The Biblical Roots of Modern Science Part 1

The Biblical Roots of Modern Science Part 1

Dec 20, 2016, 10:39 AM |

A Christian worldview and in particular a plain understanding of Scripture and Adam's Fall was essential for the rise of modern science.

Many atheists and their compromising churchian allies claim that biblical belief and science are mortal enemies. Yet historians of science, even non-Christians, have pointed out that modern science first flourished under a Christian worldview, while it was stillborn in other cultures such as ancient Greece, China and Arabia. The historical basis of modern science depended on the assumption that the universe was made by a rational Creator. An orderly universe makes perfect sense only if it were made by an orderly Creator (cf. 1 Corinthians 14:33). For example, evolutionary anthropologist and science writer Loren Eiseley stated:

"The philosophy of experimental science...began its discoveries and made use of its methods in the faith, not the knowledge, that it was dealing with a rational universe controlled by a Creator who did not act upon whim nor interfere with the forces He had set in operation... It is surely one of the curious paradoxes of history that science, which professionally has little to do with faith, owes its origins to an act of faith that the universe can be rationally interpreted and that science today is sustained by that assumption."

But if atheism or polytheism is true, then there is no way to deduce from these belief systems that the universe (or should be) orderly.

Furthermore, Genesis 1:28 gives us permission to investigate creation, unlike say animism or pantheism which teach that the creation itself is divine. And since God is sovereign, He was free to create as He pleased. So where the Bible is silent, the only way to find out how His creation works is to experiment, rather than to rely on man-made philosophies, as did the ancient Greeks. So no wonder the sociologist and author Rodney Stark affirmed:

"Science was not the work of western secularists or even deists; it was entirely the work of devout believers in an active, conscious, creator God!

Furthermore, science requires that we can think rationally and that results should be reported honestly - more teachings found in the Bible, but do not follow from evolutionism.


Science in the Middle Ages

While this period used to be called the 'Dark Ages', responsible historians recognize that it was far from dark. Rather, it was a period of great scientific advances, stemming from the logical thought patterns of the medieval Scholastic philosophers of the Church and the extensive inventiveness and mechanical ingenuity developed in the monasteries. Small wonder that this period saw the development of water and wind power, spectacles, magnificent architecture, the blast furnace and much more.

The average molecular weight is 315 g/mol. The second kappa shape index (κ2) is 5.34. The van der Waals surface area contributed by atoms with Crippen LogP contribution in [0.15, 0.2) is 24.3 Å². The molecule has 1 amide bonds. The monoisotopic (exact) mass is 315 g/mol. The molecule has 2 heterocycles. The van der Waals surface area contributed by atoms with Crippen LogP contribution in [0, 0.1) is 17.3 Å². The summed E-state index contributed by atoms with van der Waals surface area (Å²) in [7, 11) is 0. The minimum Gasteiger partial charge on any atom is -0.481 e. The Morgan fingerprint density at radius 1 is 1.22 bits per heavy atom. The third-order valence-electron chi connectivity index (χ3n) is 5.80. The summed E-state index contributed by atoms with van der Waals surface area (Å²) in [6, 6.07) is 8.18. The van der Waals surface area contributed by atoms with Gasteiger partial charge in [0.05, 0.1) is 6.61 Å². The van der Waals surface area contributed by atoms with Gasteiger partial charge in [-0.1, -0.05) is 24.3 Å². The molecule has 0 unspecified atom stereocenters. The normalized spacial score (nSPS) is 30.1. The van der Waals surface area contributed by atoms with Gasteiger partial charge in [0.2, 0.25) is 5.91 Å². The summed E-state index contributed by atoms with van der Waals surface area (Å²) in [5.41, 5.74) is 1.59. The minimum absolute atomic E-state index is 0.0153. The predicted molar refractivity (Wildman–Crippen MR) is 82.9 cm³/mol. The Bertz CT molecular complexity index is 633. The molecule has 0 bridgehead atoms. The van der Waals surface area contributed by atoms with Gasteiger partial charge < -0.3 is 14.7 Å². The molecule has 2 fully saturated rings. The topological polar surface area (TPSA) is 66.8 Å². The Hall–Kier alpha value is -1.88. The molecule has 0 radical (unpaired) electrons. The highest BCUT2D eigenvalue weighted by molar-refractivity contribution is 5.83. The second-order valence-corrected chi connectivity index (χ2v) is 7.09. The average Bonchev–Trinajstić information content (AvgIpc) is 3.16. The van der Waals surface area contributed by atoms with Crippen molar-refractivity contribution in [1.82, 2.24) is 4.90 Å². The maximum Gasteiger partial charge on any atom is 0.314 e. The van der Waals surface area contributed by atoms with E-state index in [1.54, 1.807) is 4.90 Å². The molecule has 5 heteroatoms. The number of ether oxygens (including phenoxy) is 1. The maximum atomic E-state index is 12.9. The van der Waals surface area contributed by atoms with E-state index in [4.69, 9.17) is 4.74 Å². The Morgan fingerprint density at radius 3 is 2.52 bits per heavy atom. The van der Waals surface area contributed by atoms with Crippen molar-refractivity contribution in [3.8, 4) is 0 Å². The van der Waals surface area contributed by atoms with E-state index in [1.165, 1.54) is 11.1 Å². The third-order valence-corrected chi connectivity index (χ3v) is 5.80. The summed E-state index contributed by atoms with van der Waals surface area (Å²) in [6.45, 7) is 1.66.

An enormous advance in physical understanding was 14th-century logician John Buridan's development of the concept of impetus, essentially the same as the modern concept of momentum. Previously, Aristotle's followers argued that a moving object required a force to keep it moving, but Buridan proposed:

"After leaving the arm of the thrower, the projectile would be moved by an impetus given to it by the thrower and would continue to be moved as long as the impetus remained stronger than the resistance and would be of infinite duration were it not diminished and corrupted by a contrary force resisting it to a contrary motion."

This is a forerunner of Isaac Newton's First Law of Motion.

So it's not surprising that James Hannam, who recently earned a Ph.D. on the History of Science from the University Of Cambridge, UK, pointed out:

"During the Middle Ages, the Catholic Church actively supported a great deal of science, but it also decided that philosophical speculation should not impinge on theology... Furthermore and contrary to popular belief, the Church never supported the idea that the earth is flat, never banned human dissection, never banned zero and certainly never burnt anyone at the stake for scientific ideas...

"Popular opinions, journalistic cliché and misinformed historians notwithstanding, recent research has shown that the Middle Ages was a period of enormous advances in science, technology and culture. The compass, paper, printing, stirrups and gunpowder all appeared in western Europe between 500 and 1500 AD"

Extracted from the Creation Magazine Vol. 32 No. 4  2010